POLITICS

Labour MP Austin Mitchell Says Women Shy Away From 'Big Issues'

19/08/2014 13:01 BST | Updated 19/08/2014 13:59 BST
John Stilwell/PA Archive
Austin Mitchell, representative for Great Grimsby, during a photocall for Labour MP's at The House of Commons, Westminster.

Labour MP Austin Mitchell has suggested that women prefer to discuss family and "social issues" rather than "big issues like 'should we invade Iraq?'."

The veteran Labour MP, who is standing down next year, made his controversial remarks as he told BBC Radio 4's Women's Hour why he did not think it was a good thing for there to be more women in Parliament.

"I think the problem is simply this, that parliament with more women is going to be more anxious to discuss issues relevant to the people, that is to say family issues, social issues," he said. "And less inclined to discuss big issues like should we invade Iraq."

Tory defence minister Anna Soubry called on Labour leader Ed Miliband to disown Mitchell's "ridiculous remarks".

She added: “Austin Mitchell is at it again, talking nonsense and insulting women with his absurd theories. To say that women don’t care about the big issues is just not true!"

Writing in the Mail on Sunday, Mitchell said that the "feminisation" of Parliament will make MPs "more preoccupied with the local rather than the international... and small problems rather than big ideas and issues".

He added: "The Left will be even smaller but the party more manageable and reasonable, for apart from obsessive feminism, women MPs are more amenable and leadable and less objectionable. But it might not make us tougher."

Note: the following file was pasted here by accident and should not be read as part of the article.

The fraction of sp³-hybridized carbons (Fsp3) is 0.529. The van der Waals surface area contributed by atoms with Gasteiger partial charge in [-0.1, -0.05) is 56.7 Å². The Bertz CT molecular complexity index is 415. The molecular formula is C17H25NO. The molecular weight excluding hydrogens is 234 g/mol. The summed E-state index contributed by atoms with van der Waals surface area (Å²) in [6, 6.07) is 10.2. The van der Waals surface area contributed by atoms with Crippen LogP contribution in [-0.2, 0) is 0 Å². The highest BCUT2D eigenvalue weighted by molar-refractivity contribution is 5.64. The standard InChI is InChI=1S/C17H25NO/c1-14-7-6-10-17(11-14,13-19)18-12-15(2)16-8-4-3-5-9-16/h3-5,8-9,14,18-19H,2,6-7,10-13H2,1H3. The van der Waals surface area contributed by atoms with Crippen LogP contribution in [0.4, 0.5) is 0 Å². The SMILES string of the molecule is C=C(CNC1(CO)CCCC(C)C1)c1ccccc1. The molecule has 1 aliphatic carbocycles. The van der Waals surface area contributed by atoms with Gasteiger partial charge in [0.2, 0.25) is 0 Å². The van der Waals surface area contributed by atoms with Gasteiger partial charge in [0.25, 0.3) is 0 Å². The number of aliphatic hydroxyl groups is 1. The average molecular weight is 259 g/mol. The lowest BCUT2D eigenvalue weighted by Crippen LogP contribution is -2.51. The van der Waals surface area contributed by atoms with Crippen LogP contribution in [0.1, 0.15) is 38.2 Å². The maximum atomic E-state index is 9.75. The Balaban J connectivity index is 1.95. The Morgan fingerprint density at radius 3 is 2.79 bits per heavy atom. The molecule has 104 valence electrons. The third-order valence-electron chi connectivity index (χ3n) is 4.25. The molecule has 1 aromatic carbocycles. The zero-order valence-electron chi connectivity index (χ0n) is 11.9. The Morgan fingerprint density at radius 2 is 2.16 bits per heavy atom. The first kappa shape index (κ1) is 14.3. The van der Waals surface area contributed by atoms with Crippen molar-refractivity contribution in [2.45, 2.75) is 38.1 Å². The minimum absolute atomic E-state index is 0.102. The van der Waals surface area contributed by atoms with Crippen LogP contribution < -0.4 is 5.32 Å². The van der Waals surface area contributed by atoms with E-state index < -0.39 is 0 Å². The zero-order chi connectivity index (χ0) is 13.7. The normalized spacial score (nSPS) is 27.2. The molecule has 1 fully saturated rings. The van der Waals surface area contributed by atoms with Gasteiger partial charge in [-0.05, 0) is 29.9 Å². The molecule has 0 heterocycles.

See also:

  • Austin Mitchell To Step Down As MP For Great Grimsby
  • Labour MP Austin Mitchell Calls Pfizer 'Rapists' In Controversial Tweet
  • Austin Mitchell Tweets Nazi Slogan Jibe About Jean Claud Juncker
  • Mitchell is no stranger to controversy, having previously branded the American drugs giant Pfizer "rapists" and invoked Nazi slogans to mock the election of Jean-Claude Juncker as European Commission president.

    In response to Mitchell's latest comments, a Labour party spokesperson said: "Labour is working to increase the diversity and representativeness of Parliament and has a proud record of increasing the number of women and ethnic minority MPs. In working to achieve this we believe that Labour Party members should play a major role in selecting their candidates.

    "If people want a Parliament that is more open, plural and democratic then we need to make big changes. Labour has the most successful record of women’s representation in comparison to all other political parties and will always have equality as a core value.”